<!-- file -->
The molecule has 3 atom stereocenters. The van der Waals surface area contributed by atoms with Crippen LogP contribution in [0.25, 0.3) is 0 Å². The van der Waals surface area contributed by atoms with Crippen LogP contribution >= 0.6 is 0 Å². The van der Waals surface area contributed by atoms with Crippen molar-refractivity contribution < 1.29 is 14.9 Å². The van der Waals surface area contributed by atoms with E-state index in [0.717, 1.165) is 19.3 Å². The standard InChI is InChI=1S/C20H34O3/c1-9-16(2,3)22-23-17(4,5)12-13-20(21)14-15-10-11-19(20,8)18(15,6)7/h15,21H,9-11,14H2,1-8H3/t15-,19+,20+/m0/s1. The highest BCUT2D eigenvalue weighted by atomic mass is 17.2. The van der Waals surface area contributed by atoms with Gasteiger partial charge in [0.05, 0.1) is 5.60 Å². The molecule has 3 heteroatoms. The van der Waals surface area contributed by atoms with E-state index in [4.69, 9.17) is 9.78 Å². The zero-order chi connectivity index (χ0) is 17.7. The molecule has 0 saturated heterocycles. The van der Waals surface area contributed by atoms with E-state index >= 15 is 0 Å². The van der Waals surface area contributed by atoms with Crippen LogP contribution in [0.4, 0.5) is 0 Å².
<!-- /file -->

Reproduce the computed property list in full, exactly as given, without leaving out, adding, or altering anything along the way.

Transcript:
The molecule has 3 atom stereocenters. The van der Waals surface area contributed by atoms with Crippen LogP contribution in [0.25, 0.3) is 0 Å². The van der Waals surface area contributed by atoms with Crippen LogP contribution >= 0.6 is 0 Å². The van der Waals surface area contributed by atoms with Crippen molar-refractivity contribution < 1.29 is 14.9 Å². The van der Waals surface area contributed by atoms with E-state index in [0.717, 1.165) is 19.3 Å². The standard InChI is InChI=1S/C20H34O3/c1-9-16(2,3)22-23-17(4,5)12-13-20(21)14-15-10-11-19(20,8)18(15,6)7/h15,21H,9-11,14H2,1-8H3/t15-,19+,20+/m0/s1. The highest BCUT2D eigenvalue weighted by atomic mass is 17.2. The van der Waals surface area contributed by atoms with Gasteiger partial charge in [0.05, 0.1) is 5.60 Å². The molecule has 3 heteroatoms. The van der Waals surface area contributed by atoms with E-state index in [4.69, 9.17) is 9.78 Å². The zero-order chi connectivity index (χ0) is 17.7. The molecule has 0 saturated heterocycles. The van der Waals surface area contributed by atoms with E-state index >= 15 is 0 Å². The van der Waals surface area contributed by atoms with Crippen LogP contribution in [0.4, 0.5) is 0 Å².